Cayman is sending 28 athletes, its largest delegation ever, to the Special Olympics World Summer Games this year.
The Games will be held in Los Angeles from July 25 to Aug. 2.
Special Olympics Cayman Islands is sending athletes to compete in aquatics, basketball, bocce (a ball throwing event) and football.
In addition to the 28 athletes, the team will include nine “unified partners” (regular athletes), five head coaches, 10 assistant coaches and two heads of delegation – a total of 54 people.
Unified partners is a new concept at the Games, allowing regular athletes to help the special ones learn more skills in team sports.
Seven thousand athletes and 3,000 coaches representing 177 countries, along with 30,000 volunteers and an anticipated 500,000 spectators, will make the Games the largest sports and humanitarian event anywhere in the world this year.
At a press conference on Wednesday to announce the trip was Sports Minister Osbourne Bodden, Special Olympics chairman Nick Freeland, the delegation’s head Antoinette Johnson and Special Olympics swimmer Andrew Smilley.
This is the seventh World Games to which Cayman is sending a delegation and the first time the athletes – between ages 9 and 52 – will compete in team sports.
Ms. Johnson said that the athletes met all the criteria to be selected, having trained consistently for a long time.
She highlighted the dedication that Mr. Smilley has shown in the past decade as a Special Olympics and regular international swimmer. This will be his fourth World Games. He won a gold medal in the open water swim at the last World Games in Greece four years ago.
Mr. Smilley said, “I think I speak for all of my fellow athletes when I say thank you to Cayman for all of the support that has been shown to us over the years.
“As athletes, we feel very honored and excited to represent the Cayman Islands, and we look forward to doing our best and being good ambassadors for our country.”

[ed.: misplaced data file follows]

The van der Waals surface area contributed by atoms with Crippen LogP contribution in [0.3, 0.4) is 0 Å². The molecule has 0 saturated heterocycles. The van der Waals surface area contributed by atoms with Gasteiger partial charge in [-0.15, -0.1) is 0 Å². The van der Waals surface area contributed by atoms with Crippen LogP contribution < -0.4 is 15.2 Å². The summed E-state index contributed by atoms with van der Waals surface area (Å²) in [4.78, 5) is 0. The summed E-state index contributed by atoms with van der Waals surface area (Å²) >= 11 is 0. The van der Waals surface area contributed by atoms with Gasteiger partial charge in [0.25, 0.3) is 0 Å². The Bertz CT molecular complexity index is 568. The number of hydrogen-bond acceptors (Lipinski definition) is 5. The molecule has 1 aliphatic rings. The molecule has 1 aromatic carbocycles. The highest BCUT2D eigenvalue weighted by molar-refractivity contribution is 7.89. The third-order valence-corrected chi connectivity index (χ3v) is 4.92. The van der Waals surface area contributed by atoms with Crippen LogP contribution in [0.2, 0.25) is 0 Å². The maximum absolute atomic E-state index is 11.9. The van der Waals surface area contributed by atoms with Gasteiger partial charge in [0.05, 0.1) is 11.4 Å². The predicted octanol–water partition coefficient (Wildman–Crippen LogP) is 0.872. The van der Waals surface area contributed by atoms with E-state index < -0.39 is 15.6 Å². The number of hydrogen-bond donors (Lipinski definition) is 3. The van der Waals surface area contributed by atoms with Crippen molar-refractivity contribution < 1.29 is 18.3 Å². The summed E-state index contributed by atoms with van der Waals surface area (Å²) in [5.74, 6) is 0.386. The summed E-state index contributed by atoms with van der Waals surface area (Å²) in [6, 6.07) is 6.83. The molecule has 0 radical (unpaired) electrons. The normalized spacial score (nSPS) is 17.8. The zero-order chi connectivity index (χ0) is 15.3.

He added that the Cayman public can help them by contributing to their fundraising efforts.
“We can do so much knowing that you are there for us,” Mr. Smilley said. “Thank you for being our fans.”
At least $170,000 is needed to fund the trip, and so far around $70,000 has been raised from the private sector. Mr. Freeland said the government is always generous to Special Olympics projects, and he expects the same this time, and also a contribution from it for the fundraising golf tournament on Jan. 23.
Mr. Bodden said that the government is making its usual contribution to the Special Olympics budget and if there is a shortfall, funds will be made available.
“We implore the private sector to step up and support such an important initiative,” Mr. Bodden said. “Our Special Olympics athletes deserve nothing less.
“We have just recently brought a disability policy into this country and that shows how serious we are in relation to those among us who have challenges.”
Mr. Bodden added that he hopes all the athletes will do well, but it is not solely about winning medals.
“This is about developing these young people and not just about success at the Games. That exposure, with that amount of people, will naturally benefit each of them, and that’s what it is all about.”